"Let Me Tell You" is a series of columns from our expert editors about NYC living, including the best things to do, where to eat and drink, and what to see at the theater. They are published every week. Food & Drink Editor and Critic Amber Sutherland-Namako’s columns previously argued that Mallomars are NYC’s best fall flavor and that all the good cocktails already exist.
This past year has been relatively quiet vis-à-vis much local food and drink virality. Aside from the bafflingly so-so hot dog on seemingly everyone’s lips this past spring, we were absent anything as sonorous as 2022’s supposed Dirty Shirley ubiquity or even the negroni sbagliato with—what was it again?
It makes sense post-post you-know-what, as the accelerated pace coming out of the new normal wound down to a somewhat more familiar normal. (Take the tough reservations, please!) And without the proverbial spaghetti competing to stick on the wall, some quieter, micro-moments emerged. In 2023, the drink of summer was the punchy leek gin and tonic at a breezily understated Spanish wine bar in Park Slope, though it slipped through those butterfly net hashtags. Likewise another debut’s exceptional steak. And some of 2023’s best new restaurants, including the “unconventional” Thai arrival that takes the top spot, are real deal neighborhood destinations, absent PR party lines.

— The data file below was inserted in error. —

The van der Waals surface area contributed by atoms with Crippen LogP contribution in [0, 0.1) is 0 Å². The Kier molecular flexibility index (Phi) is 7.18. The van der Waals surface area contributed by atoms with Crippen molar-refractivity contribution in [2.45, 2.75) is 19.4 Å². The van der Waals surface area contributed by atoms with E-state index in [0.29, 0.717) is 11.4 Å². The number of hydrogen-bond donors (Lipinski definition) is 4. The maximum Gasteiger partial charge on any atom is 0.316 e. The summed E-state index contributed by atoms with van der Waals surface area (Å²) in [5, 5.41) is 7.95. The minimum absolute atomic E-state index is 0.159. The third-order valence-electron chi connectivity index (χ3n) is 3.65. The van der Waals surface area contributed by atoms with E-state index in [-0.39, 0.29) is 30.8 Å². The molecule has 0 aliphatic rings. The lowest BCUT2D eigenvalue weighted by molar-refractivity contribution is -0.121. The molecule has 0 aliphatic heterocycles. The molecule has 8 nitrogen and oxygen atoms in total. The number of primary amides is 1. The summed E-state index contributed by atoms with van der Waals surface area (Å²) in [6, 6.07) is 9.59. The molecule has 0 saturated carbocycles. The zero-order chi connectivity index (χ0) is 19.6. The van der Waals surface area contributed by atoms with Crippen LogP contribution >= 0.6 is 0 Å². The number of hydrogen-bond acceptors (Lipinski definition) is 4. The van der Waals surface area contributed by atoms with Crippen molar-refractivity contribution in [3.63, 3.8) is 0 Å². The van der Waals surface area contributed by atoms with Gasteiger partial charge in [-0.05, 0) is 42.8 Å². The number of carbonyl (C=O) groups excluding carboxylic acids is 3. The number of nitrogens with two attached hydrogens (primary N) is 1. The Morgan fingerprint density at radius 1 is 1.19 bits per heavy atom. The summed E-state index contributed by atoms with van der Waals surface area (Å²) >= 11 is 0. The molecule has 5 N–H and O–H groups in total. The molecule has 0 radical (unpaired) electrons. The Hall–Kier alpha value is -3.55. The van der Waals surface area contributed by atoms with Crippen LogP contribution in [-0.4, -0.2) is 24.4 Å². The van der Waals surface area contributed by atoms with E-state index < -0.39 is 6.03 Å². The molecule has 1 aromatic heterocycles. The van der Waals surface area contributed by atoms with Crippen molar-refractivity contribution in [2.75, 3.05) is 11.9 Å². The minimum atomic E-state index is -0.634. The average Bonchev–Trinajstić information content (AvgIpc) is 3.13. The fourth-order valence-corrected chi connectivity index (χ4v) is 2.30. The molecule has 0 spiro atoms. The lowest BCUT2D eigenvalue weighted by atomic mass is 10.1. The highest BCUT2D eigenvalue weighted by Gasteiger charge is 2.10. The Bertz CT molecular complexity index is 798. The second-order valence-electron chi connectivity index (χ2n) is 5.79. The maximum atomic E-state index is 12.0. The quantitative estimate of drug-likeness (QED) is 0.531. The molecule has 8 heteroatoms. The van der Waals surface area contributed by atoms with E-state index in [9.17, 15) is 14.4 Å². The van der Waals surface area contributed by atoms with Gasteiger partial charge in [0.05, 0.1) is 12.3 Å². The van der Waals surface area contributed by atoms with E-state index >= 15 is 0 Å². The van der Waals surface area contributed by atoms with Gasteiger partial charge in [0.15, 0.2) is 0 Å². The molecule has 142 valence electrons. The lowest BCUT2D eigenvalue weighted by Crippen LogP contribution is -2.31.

Even so, keeping up with the abundance of restaurants and bars in New York City is a hobby and a half. Between all the new reviews, forever favorites and recent honorees, even eating and drinking pros could be forgiven for missing a headline or two. The five collected here are snapshots of places we’ve loved and lost, conversations with some of the people who populate our local hospitality landscape and glimpses of quickly-creeping trends. Bookmark them for those upcoming train rides, lazy après-meal times and just getting some air moments, for a look back at 2023, and a hint of a glimpse of what’s to come.
“Several months ago on a clammy spring night, I was running on time to a restaurant reservation, until I was running late. Not to worry, my husband texted, he was seated at the bar. Seated, I asked back, or waiting? The former, he replied, and was that not right? It wasn’t, but I’d sort it out when I got there, my cold sweat turning hot.”
“‘Night Mayor?’ mulls Jeffrey Garcia, the newly appointed head of New York City’s Office of Nightlife, with half a laugh. “Well, listen, while beautiful [phrasing], there’s really only one mayor in the city, and that’s Mayor Eric Adams.’”
“When an actually iconic restaurant or bar closes in New York City, the conventionally expected reaction is gnashing moans. Here, we believe that good things are real and real things are old and old things are better than new ones.”
“Although lodged in the looming, inhospitable Financial District, Etrusca felt like an idealized home: warm, friendly, comfortable and inviting, with a great dinner menu. It was the kind of spot where I wanted to be a regular, and, in addition to the published piece, I’ve recommended it in person more than any other new restaurant in the intervening months.”
“A little more than 30 days after a quiet debut, groups gather outside and hope for tables at the walk-in-only address. Even on weeknights, and even with other good and great places to eat nearby. Those crowds will only grow, as Untable is New York City’s best new restaurant of the year, so far.”